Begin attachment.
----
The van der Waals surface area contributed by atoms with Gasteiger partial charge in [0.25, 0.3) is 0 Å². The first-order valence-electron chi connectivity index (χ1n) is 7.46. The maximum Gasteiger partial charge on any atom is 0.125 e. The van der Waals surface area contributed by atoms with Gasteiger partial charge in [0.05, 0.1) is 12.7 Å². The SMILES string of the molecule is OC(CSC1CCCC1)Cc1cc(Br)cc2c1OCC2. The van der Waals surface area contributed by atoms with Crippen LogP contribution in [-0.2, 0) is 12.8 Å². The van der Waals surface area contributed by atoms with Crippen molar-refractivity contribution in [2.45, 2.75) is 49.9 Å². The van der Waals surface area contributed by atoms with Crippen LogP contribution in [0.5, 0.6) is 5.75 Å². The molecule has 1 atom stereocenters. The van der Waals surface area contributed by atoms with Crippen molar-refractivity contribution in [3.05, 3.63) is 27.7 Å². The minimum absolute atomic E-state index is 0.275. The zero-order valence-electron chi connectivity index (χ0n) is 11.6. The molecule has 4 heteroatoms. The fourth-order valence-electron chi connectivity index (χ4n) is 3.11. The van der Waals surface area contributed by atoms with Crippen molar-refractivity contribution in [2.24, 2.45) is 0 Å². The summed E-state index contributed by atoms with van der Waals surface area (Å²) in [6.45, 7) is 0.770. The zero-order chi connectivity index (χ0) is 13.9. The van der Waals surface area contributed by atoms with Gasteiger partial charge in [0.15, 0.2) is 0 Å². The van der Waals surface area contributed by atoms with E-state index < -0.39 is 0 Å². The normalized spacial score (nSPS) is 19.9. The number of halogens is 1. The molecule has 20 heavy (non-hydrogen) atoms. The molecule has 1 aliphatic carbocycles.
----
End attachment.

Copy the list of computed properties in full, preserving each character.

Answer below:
The van der Waals surface area contributed by atoms with Gasteiger partial charge in [0.25, 0.3) is 0 Å². The first-order valence-electron chi connectivity index (χ1n) is 7.46. The maximum Gasteiger partial charge on any atom is 0.125 e. The van der Waals surface area contributed by atoms with Gasteiger partial charge in [0.05, 0.1) is 12.7 Å². The SMILES string of the molecule is OC(CSC1CCCC1)Cc1cc(Br)cc2c1OCC2. The van der Waals surface area contributed by atoms with Crippen LogP contribution in [-0.2, 0) is 12.8 Å². The van der Waals surface area contributed by atoms with Crippen molar-refractivity contribution in [2.45, 2.75) is 49.9 Å². The van der Waals surface area contributed by atoms with Crippen LogP contribution in [0.5, 0.6) is 5.75 Å². The molecule has 1 atom stereocenters. The van der Waals surface area contributed by atoms with Crippen molar-refractivity contribution in [3.05, 3.63) is 27.7 Å². The minimum absolute atomic E-state index is 0.275. The zero-order valence-electron chi connectivity index (χ0n) is 11.6. The molecule has 4 heteroatoms. The fourth-order valence-electron chi connectivity index (χ4n) is 3.11. The van der Waals surface area contributed by atoms with Crippen molar-refractivity contribution in [2.24, 2.45) is 0 Å². The summed E-state index contributed by atoms with van der Waals surface area (Å²) in [6.45, 7) is 0.770. The zero-order chi connectivity index (χ0) is 13.9. The van der Waals surface area contributed by atoms with Gasteiger partial charge in [0.15, 0.2) is 0 Å². The van der Waals surface area contributed by atoms with E-state index < -0.39 is 0 Å². The normalized spacial score (nSPS) is 19.9. The number of halogens is 1. The molecule has 20 heavy (non-hydrogen) atoms. The molecule has 1 aliphatic carbocycles.